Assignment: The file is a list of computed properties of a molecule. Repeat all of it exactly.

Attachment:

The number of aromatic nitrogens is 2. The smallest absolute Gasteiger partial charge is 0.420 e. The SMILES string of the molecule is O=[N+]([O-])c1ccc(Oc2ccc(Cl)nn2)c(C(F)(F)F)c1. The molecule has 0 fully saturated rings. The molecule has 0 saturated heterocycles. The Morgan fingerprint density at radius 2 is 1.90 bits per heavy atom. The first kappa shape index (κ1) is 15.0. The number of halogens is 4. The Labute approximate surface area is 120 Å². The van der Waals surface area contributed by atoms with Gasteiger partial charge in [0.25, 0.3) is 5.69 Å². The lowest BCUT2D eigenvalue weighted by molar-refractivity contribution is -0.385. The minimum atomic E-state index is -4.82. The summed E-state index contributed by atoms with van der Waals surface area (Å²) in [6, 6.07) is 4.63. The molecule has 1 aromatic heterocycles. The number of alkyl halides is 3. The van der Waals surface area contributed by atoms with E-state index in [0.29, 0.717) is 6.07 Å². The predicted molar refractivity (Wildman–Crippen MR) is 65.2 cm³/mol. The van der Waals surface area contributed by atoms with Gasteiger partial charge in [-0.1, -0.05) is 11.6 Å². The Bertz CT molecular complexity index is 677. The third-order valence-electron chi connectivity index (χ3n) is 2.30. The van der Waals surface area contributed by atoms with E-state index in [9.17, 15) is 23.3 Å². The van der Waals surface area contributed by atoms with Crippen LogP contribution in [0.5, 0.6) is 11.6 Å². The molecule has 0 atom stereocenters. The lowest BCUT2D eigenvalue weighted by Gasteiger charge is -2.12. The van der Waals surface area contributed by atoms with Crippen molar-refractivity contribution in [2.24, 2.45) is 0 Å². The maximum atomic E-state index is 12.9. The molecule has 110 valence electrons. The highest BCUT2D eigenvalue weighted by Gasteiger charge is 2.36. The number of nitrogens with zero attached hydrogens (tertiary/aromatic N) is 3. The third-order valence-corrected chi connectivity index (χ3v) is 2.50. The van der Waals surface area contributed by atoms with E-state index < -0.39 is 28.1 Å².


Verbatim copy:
The number of aromatic nitrogens is 2. The smallest absolute Gasteiger partial charge is 0.420 e. The SMILES string of the molecule is O=[N+]([O-])c1ccc(Oc2ccc(Cl)nn2)c(C(F)(F)F)c1. The molecule has 0 fully saturated rings. The molecule has 0 saturated heterocycles. The Morgan fingerprint density at radius 2 is 1.90 bits per heavy atom. The first kappa shape index (κ1) is 15.0. The number of halogens is 4. The Labute approximate surface area is 120 Å². The van der Waals surface area contributed by atoms with Gasteiger partial charge in [0.25, 0.3) is 5.69 Å². The lowest BCUT2D eigenvalue weighted by molar-refractivity contribution is -0.385. The minimum atomic E-state index is -4.82. The summed E-state index contributed by atoms with van der Waals surface area (Å²) in [6, 6.07) is 4.63. The molecule has 1 aromatic heterocycles. The number of alkyl halides is 3. The van der Waals surface area contributed by atoms with E-state index in [0.29, 0.717) is 6.07 Å². The predicted molar refractivity (Wildman–Crippen MR) is 65.2 cm³/mol. The van der Waals surface area contributed by atoms with Gasteiger partial charge in [-0.1, -0.05) is 11.6 Å². The Bertz CT molecular complexity index is 677. The third-order valence-electron chi connectivity index (χ3n) is 2.30. The van der Waals surface area contributed by atoms with E-state index in [9.17, 15) is 23.3 Å². The van der Waals surface area contributed by atoms with Crippen LogP contribution in [0.5, 0.6) is 11.6 Å². The molecule has 0 atom stereocenters. The lowest BCUT2D eigenvalue weighted by Gasteiger charge is -2.12. The van der Waals surface area contributed by atoms with Crippen molar-refractivity contribution in [2.24, 2.45) is 0 Å². The maximum atomic E-state index is 12.9. The molecule has 110 valence electrons. The highest BCUT2D eigenvalue weighted by Gasteiger charge is 2.36. The number of nitrogens with zero attached hydrogens (tertiary/aromatic N) is 3. The third-order valence-corrected chi connectivity index (χ3v) is 2.50. The van der Waals surface area contributed by atoms with E-state index < -0.39 is 28.1 Å².